President Hu recently met with a delegation of ethnic minorities from Taiwan, and pledged further support from the mainland for whatever help Taiwan may need. Ethnic minorities in southern Taiwan, living often in remote villages, were the hardest hit group in Taiwan by the recent typhoon. Here is a translation of a story on the People’s Web by China News Wrap:
Hu meets delegation of ethnic minorities from Taiwan
I have been critical of a previous post by Steve, which (from my perspective) seemed sympathetic to those who may be jockeying for political gain on the back of people’s misery in the wake of the recent Morakot tragedy in Taiwan. I don’t have time to translate all the reports I read or see on T.V., but here is an article by Cindy Cui that offers a more balanced perspective regarding both situation on the ground and current political fallout (Cindy has written many DPP leaning articles in the past, by the way). I am quoting her article published today in Asia Times in full: Continue reading »
From August 6-9, southern Taiwan was hit with the worst typhoon in 50 years. Per the Associated Press story:
“Morakot dumped more than 80 inches (two meters) of rain on the island last weekend and stranded thousands in villages in the mountainous south. A total of 15,400 villagers have been ferried to safety, and rescuers are working to save another 1,900 people. The storm destroyed the homes of 7,000 people and caused agricultural and property damage in excess of 50 billion New Taiwan dollars ($1.5 billion), Ma told the security conference.”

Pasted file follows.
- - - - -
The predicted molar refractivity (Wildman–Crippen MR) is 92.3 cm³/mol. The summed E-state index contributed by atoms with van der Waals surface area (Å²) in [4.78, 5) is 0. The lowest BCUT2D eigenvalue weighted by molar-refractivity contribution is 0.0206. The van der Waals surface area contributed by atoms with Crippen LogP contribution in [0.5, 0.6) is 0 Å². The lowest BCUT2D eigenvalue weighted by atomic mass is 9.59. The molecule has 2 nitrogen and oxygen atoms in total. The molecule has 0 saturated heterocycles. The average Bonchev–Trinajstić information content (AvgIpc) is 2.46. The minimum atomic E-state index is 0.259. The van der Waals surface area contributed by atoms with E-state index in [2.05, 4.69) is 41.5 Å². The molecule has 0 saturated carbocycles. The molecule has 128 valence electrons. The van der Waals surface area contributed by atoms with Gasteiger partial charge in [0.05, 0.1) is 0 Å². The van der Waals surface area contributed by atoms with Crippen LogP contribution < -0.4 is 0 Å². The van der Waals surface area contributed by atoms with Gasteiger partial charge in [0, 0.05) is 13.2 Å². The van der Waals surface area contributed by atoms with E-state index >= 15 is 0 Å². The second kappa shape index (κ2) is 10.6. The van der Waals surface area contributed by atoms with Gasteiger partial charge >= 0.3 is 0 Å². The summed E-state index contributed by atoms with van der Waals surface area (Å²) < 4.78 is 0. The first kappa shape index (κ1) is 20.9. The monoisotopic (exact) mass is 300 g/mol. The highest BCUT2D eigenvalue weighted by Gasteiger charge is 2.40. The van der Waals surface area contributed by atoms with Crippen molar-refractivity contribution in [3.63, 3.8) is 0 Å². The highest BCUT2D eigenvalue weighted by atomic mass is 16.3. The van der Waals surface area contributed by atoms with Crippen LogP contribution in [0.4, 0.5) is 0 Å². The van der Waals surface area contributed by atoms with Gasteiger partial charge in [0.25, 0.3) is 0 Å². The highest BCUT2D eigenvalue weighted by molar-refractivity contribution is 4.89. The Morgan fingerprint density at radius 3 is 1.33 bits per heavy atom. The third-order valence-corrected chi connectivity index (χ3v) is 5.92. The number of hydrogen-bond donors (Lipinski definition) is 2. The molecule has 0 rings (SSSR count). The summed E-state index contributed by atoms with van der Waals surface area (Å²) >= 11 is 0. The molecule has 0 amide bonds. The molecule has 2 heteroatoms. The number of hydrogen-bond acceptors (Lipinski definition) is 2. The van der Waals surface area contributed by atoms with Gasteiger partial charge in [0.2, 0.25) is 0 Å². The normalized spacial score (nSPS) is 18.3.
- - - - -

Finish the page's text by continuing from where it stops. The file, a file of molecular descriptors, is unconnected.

Now that many non-Chinese have moved to China and many native Chinese live throughout the world, cross cultural dating has become far more common. For someone leaving mainland China, Taiwan, Hong Kong or Singapore and moving to a western country, what are some of the cultural pitfalls and traps you need to avoid and adjustments you need to make? For someone moving to any of those four areas, the same questions apply. Are the “rules” different for Chinese women dating outside their culture as compared to Chinese men doing the same?
My direct experience isn’t too pertinent since I met my wife in Phoenix and she had already been living in the States for nine years, but there were still many adjustments we (mostly I) had to make. She was the first Asian woman I had ever dated so I didn’t fall into the “yellow fever” category. However, when I was living in mainland China and Taiwan, I had a chance to observe, ask questions and learn more from others involved in cross cultural relationships.
This is the full session between Niall Ferguson and James Fallows at the recently held Aspen Ideas Festival. Allen had posted excepts and we promised you the complete discussion as soon as it became available. Niall Ferguson had coined the term “Chimerica” to describe the symbiotic relationship between the economies of China and the United States. He currently sees this relationship as being in jeopardy, while James Fallows feels the relationship is far stronger the most realize. This video is slightly over 75 minutes.
When Chiang Kai-Shek retreated with the Nationalists to Taiwan, he brought with him over 600,000 pieces of artefacts removed from Chinese imperial palaces during wartime. These artefacts are now stored at the National Palace Museum in Taipei. Both China and Taiwan have claimed title to these Chinese imperial treasures. Continue reading »